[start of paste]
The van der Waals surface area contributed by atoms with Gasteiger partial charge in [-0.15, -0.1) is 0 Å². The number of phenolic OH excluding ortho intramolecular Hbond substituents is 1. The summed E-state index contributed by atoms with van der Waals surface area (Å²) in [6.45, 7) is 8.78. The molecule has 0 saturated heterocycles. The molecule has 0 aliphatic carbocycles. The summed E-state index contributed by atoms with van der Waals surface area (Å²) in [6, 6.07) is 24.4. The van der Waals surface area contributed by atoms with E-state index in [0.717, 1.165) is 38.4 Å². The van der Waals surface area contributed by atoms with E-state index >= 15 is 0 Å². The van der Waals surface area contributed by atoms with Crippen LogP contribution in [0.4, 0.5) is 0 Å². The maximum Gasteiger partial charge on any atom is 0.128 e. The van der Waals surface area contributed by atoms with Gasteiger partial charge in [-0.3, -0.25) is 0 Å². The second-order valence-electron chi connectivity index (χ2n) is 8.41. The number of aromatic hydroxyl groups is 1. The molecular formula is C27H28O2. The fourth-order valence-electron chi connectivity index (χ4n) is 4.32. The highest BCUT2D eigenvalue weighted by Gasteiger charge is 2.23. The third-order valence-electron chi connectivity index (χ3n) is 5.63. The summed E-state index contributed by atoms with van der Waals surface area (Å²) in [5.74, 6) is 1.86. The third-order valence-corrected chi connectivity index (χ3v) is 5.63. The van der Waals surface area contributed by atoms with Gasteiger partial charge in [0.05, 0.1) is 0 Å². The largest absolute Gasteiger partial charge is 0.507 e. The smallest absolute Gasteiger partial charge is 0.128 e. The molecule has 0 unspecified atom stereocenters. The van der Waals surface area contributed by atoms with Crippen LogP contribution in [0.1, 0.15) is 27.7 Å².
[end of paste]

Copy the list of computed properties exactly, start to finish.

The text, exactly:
The van der Waals surface area contributed by atoms with Gasteiger partial charge in [-0.15, -0.1) is 0 Å². The number of phenolic OH excluding ortho intramolecular Hbond substituents is 1. The summed E-state index contributed by atoms with van der Waals surface area (Å²) in [6.45, 7) is 8.78. The molecule has 0 saturated heterocycles. The molecule has 0 aliphatic carbocycles. The summed E-state index contributed by atoms with van der Waals surface area (Å²) in [6, 6.07) is 24.4. The van der Waals surface area contributed by atoms with E-state index in [0.717, 1.165) is 38.4 Å². The van der Waals surface area contributed by atoms with E-state index >= 15 is 0 Å². The van der Waals surface area contributed by atoms with Crippen LogP contribution in [0.4, 0.5) is 0 Å². The maximum Gasteiger partial charge on any atom is 0.128 e. The van der Waals surface area contributed by atoms with Gasteiger partial charge in [-0.3, -0.25) is 0 Å². The second-order valence-electron chi connectivity index (χ2n) is 8.41. The number of aromatic hydroxyl groups is 1. The molecular formula is C27H28O2. The fourth-order valence-electron chi connectivity index (χ4n) is 4.32. The highest BCUT2D eigenvalue weighted by Gasteiger charge is 2.23. The third-order valence-electron chi connectivity index (χ3n) is 5.63. The summed E-state index contributed by atoms with van der Waals surface area (Å²) in [5.74, 6) is 1.86. The third-order valence-corrected chi connectivity index (χ3v) is 5.63. The van der Waals surface area contributed by atoms with Gasteiger partial charge in [0.05, 0.1) is 0 Å². The largest absolute Gasteiger partial charge is 0.507 e. The smallest absolute Gasteiger partial charge is 0.128 e. The molecule has 0 unspecified atom stereocenters. The van der Waals surface area contributed by atoms with Crippen LogP contribution in [0.1, 0.15) is 27.7 Å².